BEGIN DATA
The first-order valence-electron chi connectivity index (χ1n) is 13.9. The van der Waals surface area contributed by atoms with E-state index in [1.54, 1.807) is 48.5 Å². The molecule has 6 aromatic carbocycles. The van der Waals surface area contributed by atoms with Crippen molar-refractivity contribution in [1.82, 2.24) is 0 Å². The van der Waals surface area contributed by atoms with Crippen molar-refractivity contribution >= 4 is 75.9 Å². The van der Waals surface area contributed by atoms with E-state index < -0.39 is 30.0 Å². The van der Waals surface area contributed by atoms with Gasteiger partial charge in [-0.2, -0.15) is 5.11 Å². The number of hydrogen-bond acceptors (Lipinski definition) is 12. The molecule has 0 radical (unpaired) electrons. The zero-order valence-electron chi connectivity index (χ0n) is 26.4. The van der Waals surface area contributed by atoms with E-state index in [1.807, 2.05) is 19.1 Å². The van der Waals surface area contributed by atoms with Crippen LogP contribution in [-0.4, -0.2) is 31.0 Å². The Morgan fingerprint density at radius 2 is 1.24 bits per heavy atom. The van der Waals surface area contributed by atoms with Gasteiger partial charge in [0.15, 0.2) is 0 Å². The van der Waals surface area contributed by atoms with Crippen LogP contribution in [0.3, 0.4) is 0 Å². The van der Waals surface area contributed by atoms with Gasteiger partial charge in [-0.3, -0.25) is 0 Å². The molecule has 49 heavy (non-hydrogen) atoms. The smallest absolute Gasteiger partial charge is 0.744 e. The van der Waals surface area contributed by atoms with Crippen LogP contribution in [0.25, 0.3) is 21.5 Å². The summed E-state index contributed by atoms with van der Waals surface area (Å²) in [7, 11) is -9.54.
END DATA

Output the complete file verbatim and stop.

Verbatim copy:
The first-order valence-electron chi connectivity index (χ1n) is 13.9. The van der Waals surface area contributed by atoms with E-state index in [1.54, 1.807) is 48.5 Å². The molecule has 6 aromatic carbocycles. The van der Waals surface area contributed by atoms with Crippen molar-refractivity contribution in [1.82, 2.24) is 0 Å². The van der Waals surface area contributed by atoms with Crippen molar-refractivity contribution >= 4 is 75.9 Å². The van der Waals surface area contributed by atoms with E-state index < -0.39 is 30.0 Å². The van der Waals surface area contributed by atoms with Gasteiger partial charge in [-0.2, -0.15) is 5.11 Å². The number of hydrogen-bond acceptors (Lipinski definition) is 12. The molecule has 0 radical (unpaired) electrons. The zero-order valence-electron chi connectivity index (χ0n) is 26.4. The van der Waals surface area contributed by atoms with E-state index in [1.807, 2.05) is 19.1 Å². The van der Waals surface area contributed by atoms with Crippen LogP contribution in [-0.4, -0.2) is 31.0 Å². The Morgan fingerprint density at radius 2 is 1.24 bits per heavy atom. The van der Waals surface area contributed by atoms with Gasteiger partial charge in [0.15, 0.2) is 0 Å². The van der Waals surface area contributed by atoms with Crippen LogP contribution in [0.3, 0.4) is 0 Å². The van der Waals surface area contributed by atoms with Gasteiger partial charge in [-0.3, -0.25) is 0 Å². The molecule has 49 heavy (non-hydrogen) atoms. The smallest absolute Gasteiger partial charge is 0.744 e. The van der Waals surface area contributed by atoms with Crippen LogP contribution in [0.25, 0.3) is 21.5 Å². The summed E-state index contributed by atoms with van der Waals surface area (Å²) in [7, 11) is -9.54.